What to Eat in the Fall
Did you know that eating pumpkin or barley soup or even a crisp apple in the fall can be optimal for your health?
In fact, these traditional fall foods have a history that dates back thousands of years. They are the most important foods among others that you should be consuming during this time of year.
Learning about Traditional Chinese Medicine (TCM)
According to Traditional Chinese Medicine, foods have their own specific energy and characteristics. The foods you ingest will either keep your body balanced or create an imbalance. This imbalance will lead to sickness and even sadness.
What exactly is Traditional Chinese Medicine? Also known as TCM, Traditional Chinese Medicine is a practice that has been around for more than 2,500 years. It includes various forms of herbal medicine, acupuncture, massage, exercise and diet. According to TCM, there is a direct connection between the mind, body and spirit. The foods you ingest can create an imbalance between all three. In return, this will cause sickness. It’s best to use the foods you eat as a tool to harmonize the body, mind and spirit.
Common Fall and Winter Ailments
With autumn in full swing, it’s imperative to ward off common ailments. Itchy throats, dry noses, chapped lips and rough skin are common fall annoyances. Also, according to TCM, erratic emotions like sadness and grief are not far behind. Foods eaten in the fall should promote lubrication in the body. This will help eradicate these issues. The TCM practice believes a good start is eating pears, apples and persimmons. These fruits have tons of water and help moisten the body.
The Five Elements and the Body
According to TCM, the lung system, the colon and fall are correlated. The metal element is responsible for governing fall. The lungs and the colon are responsible for governing the metal element. If you’re not familiar with TCM, you may be reading this and saying, “What?! What does metal have to do with my body?” So let’s break that down a bit more. According to TCM, the body is a smaller version of the world. They contain all the same elements and energies found on earth. The world has five elements. These elements are metal, wood, water, fire and earth. Each organ and emotion is connected to a different element and emotion. Due to these circumstances, your body should change to match the element for each season. Once your diet changes, the way you think, grieve and function should follow suit.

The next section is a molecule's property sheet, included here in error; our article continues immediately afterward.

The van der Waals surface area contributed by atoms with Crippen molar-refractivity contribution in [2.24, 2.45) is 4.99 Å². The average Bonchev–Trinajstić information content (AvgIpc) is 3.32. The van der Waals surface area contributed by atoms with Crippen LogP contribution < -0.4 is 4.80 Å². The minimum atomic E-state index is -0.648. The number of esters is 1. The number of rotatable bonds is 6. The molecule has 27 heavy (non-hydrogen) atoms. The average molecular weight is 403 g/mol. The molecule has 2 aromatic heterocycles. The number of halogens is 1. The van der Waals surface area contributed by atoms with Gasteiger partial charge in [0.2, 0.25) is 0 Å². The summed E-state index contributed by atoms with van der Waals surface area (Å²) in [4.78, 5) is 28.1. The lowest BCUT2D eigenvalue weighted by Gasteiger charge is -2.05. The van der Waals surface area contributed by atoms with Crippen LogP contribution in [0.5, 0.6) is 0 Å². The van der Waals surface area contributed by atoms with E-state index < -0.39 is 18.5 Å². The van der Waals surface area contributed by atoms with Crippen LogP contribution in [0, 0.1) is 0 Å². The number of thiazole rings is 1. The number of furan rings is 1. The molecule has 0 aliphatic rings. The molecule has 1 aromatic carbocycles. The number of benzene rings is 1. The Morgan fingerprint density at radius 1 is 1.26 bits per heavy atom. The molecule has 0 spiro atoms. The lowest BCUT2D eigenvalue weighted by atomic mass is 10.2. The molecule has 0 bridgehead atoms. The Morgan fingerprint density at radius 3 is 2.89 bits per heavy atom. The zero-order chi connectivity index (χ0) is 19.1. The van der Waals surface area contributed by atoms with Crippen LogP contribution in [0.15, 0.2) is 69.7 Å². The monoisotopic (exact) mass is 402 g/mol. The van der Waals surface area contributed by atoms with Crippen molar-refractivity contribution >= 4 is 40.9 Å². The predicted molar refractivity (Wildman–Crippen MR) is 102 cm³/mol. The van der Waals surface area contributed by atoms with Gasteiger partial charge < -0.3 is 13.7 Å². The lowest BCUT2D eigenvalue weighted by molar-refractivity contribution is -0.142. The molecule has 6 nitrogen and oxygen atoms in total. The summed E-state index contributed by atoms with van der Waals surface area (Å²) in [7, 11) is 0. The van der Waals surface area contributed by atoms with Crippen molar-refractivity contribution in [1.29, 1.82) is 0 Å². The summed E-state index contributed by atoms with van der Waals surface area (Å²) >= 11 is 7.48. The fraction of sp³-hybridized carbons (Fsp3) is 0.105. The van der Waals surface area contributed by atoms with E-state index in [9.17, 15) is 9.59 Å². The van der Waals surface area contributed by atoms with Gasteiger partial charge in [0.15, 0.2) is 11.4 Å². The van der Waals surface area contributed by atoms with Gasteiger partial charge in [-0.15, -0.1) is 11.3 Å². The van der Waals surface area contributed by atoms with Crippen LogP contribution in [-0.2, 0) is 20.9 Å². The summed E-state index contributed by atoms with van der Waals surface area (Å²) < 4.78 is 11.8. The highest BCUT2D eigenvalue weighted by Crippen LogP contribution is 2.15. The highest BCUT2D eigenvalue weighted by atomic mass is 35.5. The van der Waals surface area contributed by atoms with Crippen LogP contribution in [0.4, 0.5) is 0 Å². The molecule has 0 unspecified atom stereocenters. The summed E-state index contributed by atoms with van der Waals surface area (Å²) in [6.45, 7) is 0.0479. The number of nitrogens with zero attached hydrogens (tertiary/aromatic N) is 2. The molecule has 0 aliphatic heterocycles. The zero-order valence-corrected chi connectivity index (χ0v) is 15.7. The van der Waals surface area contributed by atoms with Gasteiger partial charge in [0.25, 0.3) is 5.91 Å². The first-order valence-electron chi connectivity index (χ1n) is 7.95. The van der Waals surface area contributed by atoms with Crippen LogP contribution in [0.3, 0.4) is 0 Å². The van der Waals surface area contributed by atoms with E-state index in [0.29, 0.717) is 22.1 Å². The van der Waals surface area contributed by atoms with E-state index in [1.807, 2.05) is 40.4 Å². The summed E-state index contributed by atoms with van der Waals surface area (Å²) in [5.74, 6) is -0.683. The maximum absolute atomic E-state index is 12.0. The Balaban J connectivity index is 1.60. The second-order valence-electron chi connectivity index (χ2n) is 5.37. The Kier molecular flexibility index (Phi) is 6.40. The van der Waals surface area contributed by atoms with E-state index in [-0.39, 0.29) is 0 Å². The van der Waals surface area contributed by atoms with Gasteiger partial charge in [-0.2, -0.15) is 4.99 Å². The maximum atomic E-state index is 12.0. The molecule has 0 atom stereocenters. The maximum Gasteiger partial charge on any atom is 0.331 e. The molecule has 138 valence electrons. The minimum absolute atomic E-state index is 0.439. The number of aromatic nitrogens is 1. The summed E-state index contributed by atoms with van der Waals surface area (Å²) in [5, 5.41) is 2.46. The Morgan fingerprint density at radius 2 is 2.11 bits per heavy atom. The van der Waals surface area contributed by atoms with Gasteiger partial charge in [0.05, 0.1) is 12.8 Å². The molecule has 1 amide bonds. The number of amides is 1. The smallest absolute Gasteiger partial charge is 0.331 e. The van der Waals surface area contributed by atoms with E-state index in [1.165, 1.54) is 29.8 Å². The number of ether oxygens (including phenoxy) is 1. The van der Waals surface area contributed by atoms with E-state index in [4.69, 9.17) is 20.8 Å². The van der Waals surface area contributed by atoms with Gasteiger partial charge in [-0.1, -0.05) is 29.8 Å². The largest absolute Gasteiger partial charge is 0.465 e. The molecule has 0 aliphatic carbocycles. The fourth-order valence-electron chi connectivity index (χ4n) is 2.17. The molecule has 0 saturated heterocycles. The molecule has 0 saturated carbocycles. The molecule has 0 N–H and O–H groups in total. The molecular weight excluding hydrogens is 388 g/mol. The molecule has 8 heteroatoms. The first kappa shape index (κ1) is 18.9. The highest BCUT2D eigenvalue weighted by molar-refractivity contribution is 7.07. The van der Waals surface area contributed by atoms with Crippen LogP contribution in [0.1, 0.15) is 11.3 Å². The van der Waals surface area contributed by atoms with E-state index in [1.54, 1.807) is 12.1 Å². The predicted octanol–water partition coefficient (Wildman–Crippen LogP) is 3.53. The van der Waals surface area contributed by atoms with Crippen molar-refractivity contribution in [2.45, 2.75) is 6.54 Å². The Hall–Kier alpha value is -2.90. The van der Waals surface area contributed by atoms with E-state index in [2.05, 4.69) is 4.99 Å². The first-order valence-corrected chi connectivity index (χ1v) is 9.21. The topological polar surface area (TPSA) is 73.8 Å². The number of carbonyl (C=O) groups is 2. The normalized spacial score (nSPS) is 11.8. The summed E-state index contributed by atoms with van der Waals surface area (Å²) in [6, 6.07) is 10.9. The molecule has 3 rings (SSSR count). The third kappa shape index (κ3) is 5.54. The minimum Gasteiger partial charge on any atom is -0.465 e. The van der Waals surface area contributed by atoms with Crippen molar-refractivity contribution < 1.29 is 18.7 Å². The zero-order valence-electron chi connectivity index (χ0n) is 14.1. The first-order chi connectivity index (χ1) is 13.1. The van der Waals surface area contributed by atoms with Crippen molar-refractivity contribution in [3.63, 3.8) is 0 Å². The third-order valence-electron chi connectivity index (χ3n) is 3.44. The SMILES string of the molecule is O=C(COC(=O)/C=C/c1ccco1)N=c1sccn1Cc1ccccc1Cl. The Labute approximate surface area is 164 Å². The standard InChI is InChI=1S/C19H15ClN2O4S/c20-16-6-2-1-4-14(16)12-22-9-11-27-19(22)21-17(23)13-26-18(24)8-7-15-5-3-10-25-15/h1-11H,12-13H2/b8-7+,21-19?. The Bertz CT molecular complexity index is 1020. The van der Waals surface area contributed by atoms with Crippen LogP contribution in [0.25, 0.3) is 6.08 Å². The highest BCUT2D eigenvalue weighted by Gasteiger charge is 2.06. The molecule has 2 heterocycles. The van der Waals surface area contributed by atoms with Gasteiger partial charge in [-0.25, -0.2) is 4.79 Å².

The Metal/fall element governs your mind, organization, order and stability. Lungs govern the metal element, the respiratory system, skin, hair and body fluids. Also, it controls your metabolism, immune systems, emotion, grief and blood circulation. The colon’s duty is to get rid of waste in the final stages of digestion.
The lungs and colon work together as a team while taking in all things pure and getting rid of all waste. If the lungs or the colon are not balanced, then you will experience sickness. This includes bronchitis, shortness of breath, constipation and diarrhea. And don’t forget the common cold. These are only a few of the ailments you will experience. All these are apart of your mind, body and spirit. So in autumn, you have to be aware of any causes that may disrupt that flow. Food and herbs are a major aspect of keeping that balance.
Eating foods like pears and apples ensure balance. According to TCM practices, in the fall, pungent foods and herbs will induce perspiration. These foods will also stimulate and clear the lungs. Conjunctively, consuming sour foods, with astringent properties, prevent the loss of body fluids.
Pungent Foods and Herbs to Eat
- Bay leaves
- Caraway Seeds
- Navy Beans
Some sour foods are pineapple, lemon, apples and grapefruit. Other popular foods are mustard greens, eggs, broccoli, yogurt, plums, bananas and apricots.
For some, preparing for fall and winter means only unpacking winter garments or stocking up with canned goods. But, with more knowledge of TCM practices, you know how important it is to ingest the right foods. Keeping your body prepared for this season also means steering clear of summer foods. Cooling foods like smoothies, salads and pop-sickles are great for summer. But they are not ideal for fall and winter. Using the list above, aim to prepare slow-cooked dishes. Soups, beans and pickled vegetables are a great way to start using these foods and herbs. Also, it’s is imperative to drink lots of fluids, specifically water. This helps to battle dryness. As a final tip, stay active, eat fiber and avoid processed foods. This will prep your mind, body and spirit for the upcoming icy digits.